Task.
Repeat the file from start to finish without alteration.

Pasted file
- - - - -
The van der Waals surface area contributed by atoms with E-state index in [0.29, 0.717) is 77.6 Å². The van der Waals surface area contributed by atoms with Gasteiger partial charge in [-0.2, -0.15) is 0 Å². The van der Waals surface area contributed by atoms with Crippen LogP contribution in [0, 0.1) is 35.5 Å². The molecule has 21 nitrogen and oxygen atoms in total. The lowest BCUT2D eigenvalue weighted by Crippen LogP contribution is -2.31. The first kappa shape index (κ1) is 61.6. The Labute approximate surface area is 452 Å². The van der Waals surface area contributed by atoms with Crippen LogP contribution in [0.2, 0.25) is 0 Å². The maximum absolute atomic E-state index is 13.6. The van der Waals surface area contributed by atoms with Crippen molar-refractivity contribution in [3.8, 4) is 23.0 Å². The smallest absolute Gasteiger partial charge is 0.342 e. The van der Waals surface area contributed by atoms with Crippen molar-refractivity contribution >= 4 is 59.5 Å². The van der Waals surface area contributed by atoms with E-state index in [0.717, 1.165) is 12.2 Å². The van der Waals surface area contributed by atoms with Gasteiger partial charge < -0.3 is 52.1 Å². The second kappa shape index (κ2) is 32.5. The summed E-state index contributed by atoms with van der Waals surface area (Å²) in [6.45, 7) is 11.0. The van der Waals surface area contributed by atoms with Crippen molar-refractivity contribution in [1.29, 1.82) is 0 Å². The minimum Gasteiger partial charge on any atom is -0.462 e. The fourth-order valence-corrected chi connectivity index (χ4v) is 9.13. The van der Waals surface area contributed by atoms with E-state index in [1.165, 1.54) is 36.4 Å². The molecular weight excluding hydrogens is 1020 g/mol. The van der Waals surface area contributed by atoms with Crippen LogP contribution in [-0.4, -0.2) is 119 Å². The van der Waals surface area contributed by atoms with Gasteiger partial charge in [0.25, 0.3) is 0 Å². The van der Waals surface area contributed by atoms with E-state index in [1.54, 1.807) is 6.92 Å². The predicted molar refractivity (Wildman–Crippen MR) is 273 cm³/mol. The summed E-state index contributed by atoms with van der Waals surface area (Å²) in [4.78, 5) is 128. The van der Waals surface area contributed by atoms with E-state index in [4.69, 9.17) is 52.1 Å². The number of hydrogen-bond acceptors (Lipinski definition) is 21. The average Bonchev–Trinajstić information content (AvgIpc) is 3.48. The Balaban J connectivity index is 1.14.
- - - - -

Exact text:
The van der Waals surface area contributed by atoms with E-state index in [0.29, 0.717) is 77.6 Å². The van der Waals surface area contributed by atoms with Gasteiger partial charge in [-0.2, -0.15) is 0 Å². The van der Waals surface area contributed by atoms with Crippen LogP contribution in [0, 0.1) is 35.5 Å². The molecule has 21 nitrogen and oxygen atoms in total. The lowest BCUT2D eigenvalue weighted by Crippen LogP contribution is -2.31. The first kappa shape index (κ1) is 61.6. The Labute approximate surface area is 452 Å². The van der Waals surface area contributed by atoms with Crippen LogP contribution in [0.2, 0.25) is 0 Å². The maximum absolute atomic E-state index is 13.6. The van der Waals surface area contributed by atoms with Crippen molar-refractivity contribution in [3.8, 4) is 23.0 Å². The smallest absolute Gasteiger partial charge is 0.342 e. The van der Waals surface area contributed by atoms with Crippen molar-refractivity contribution >= 4 is 59.5 Å². The van der Waals surface area contributed by atoms with E-state index in [0.717, 1.165) is 12.2 Å². The van der Waals surface area contributed by atoms with Gasteiger partial charge < -0.3 is 52.1 Å². The second kappa shape index (κ2) is 32.5. The summed E-state index contributed by atoms with van der Waals surface area (Å²) in [6.45, 7) is 11.0. The van der Waals surface area contributed by atoms with Crippen molar-refractivity contribution in [1.29, 1.82) is 0 Å². The minimum Gasteiger partial charge on any atom is -0.462 e. The fourth-order valence-corrected chi connectivity index (χ4v) is 9.13. The van der Waals surface area contributed by atoms with E-state index in [1.165, 1.54) is 36.4 Å². The molecular weight excluding hydrogens is 1020 g/mol. The van der Waals surface area contributed by atoms with Crippen LogP contribution in [-0.4, -0.2) is 119 Å². The van der Waals surface area contributed by atoms with Gasteiger partial charge in [0.25, 0.3) is 0 Å². The van der Waals surface area contributed by atoms with E-state index in [1.54, 1.807) is 6.92 Å². The predicted molar refractivity (Wildman–Crippen MR) is 273 cm³/mol. The summed E-state index contributed by atoms with van der Waals surface area (Å²) in [4.78, 5) is 128. The van der Waals surface area contributed by atoms with E-state index in [4.69, 9.17) is 52.1 Å². The number of hydrogen-bond acceptors (Lipinski definition) is 21. The average Bonchev–Trinajstić information content (AvgIpc) is 3.48. The Balaban J connectivity index is 1.14.